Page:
We stick with the key of A for Ex. 4, which is a lick that you can often find in Moore’s playing. It looks quite complicated rhythmically, which stems from the fact that a lot of Moore’s fast licks are basically sped-up versions from players he learned from. He would take these little figures and squeeze them into smaller sections. As with the first Johnny Winter lick, it’s more about getting a feel for the it and making sure to land the first note of a pattern on the beat. It sounds wild and frantic, especially ending it on the open 5th string when the progression moves back the I chord.
Our final Gary Moore lick is in 6/8 and works nicely over a V–IV progression in measures 9 and 10 of a 12-bar blues (Ex. 5). I used a similar pattern as Ex. 4, but moved it horizontally on one string instead of vertically through one pentatonic position.
Let’s check out some more contemporary players. The next two licks are from the incredible Josh Smith. They’re both pretty similar, and show how you can get in and out of an idea and vary the phrasing to get more bang for your buck. Both work over a D chord. They’re lengthier ideas that work great over a vamp.
Josh Smith – Multi Cam 4K – 2020-02-17 Boca Raton, Florida – The Funky Biscuit – Full Show
Ex. 6 starts slow with a little melodic fragment before going into an intervallic lick that mixes 32nd-notes, 16th-notes, a septuplet and 16th-note triplets. Practice each one individually before combining them to get a hang of it. It then goes into a fast 32nd-note run that ends with a syncopated screaming bend after scraping some random open strings. Pretty wild.
Ex. 7 starts lower on the neck and slides up to the same position as Ex. 6 where we go into a variation of the rhythmically irregular intervallic idea, this time a bit more straightforward. Instead of launching into another full-on shred attack, we end the idea by immediately jumping back up to the 1st string and playing a surprising short melodic phase.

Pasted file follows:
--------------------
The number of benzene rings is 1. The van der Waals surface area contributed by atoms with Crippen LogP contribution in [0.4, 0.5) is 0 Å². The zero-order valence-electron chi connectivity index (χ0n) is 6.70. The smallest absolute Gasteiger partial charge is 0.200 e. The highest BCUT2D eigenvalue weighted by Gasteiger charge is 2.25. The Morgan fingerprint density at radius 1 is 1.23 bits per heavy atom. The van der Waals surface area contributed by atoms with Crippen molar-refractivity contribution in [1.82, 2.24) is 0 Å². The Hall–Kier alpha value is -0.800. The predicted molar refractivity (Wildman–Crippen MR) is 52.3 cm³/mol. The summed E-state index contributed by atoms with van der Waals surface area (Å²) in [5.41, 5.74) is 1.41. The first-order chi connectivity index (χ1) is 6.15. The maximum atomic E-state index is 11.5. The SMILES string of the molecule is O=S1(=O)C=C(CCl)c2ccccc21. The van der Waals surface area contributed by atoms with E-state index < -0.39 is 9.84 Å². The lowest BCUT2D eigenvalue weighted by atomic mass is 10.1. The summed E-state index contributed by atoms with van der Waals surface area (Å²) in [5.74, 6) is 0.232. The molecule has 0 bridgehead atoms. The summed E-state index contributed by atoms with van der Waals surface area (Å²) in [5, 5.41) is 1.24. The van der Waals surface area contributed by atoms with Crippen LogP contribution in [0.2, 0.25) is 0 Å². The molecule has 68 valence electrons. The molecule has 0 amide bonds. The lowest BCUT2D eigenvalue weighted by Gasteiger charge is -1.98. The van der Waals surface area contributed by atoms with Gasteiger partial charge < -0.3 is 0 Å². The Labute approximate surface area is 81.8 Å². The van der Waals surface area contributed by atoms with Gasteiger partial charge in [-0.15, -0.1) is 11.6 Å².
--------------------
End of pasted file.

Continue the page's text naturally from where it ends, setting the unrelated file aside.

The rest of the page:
Ex. 8 is one of Joe Bonamassa’s cascading pentatonic runs. It’s mostly straightforward 32nd-notes but uses sequences of five and seven to get that cascading sound of displaced accents. This works over the I chord of a D blues progression (major or minor) as well as any rock riff in D. It’s clearly inspired by Eric Johnson’s cascading pentatonic runs and a rather tough one, technically. Bonamassa pretty much picks every note in this phrase, which is quite hard due to the string skipping and the odd accents. But there’s no shame in using pull-offs, which sounds cool as well. Smooth pull-offs or aggressive picking: your choice. Ideally learn both and play it how the situation requires.
Kicking the speed up a notch can add excitement to your solos. But remember to use it with taste, not as a crutch. Break down these licks into more manageable pieces and work them up to face-melting speeds to prevent sloppiness. In the end, the better the context you place these licks in the better they will sound.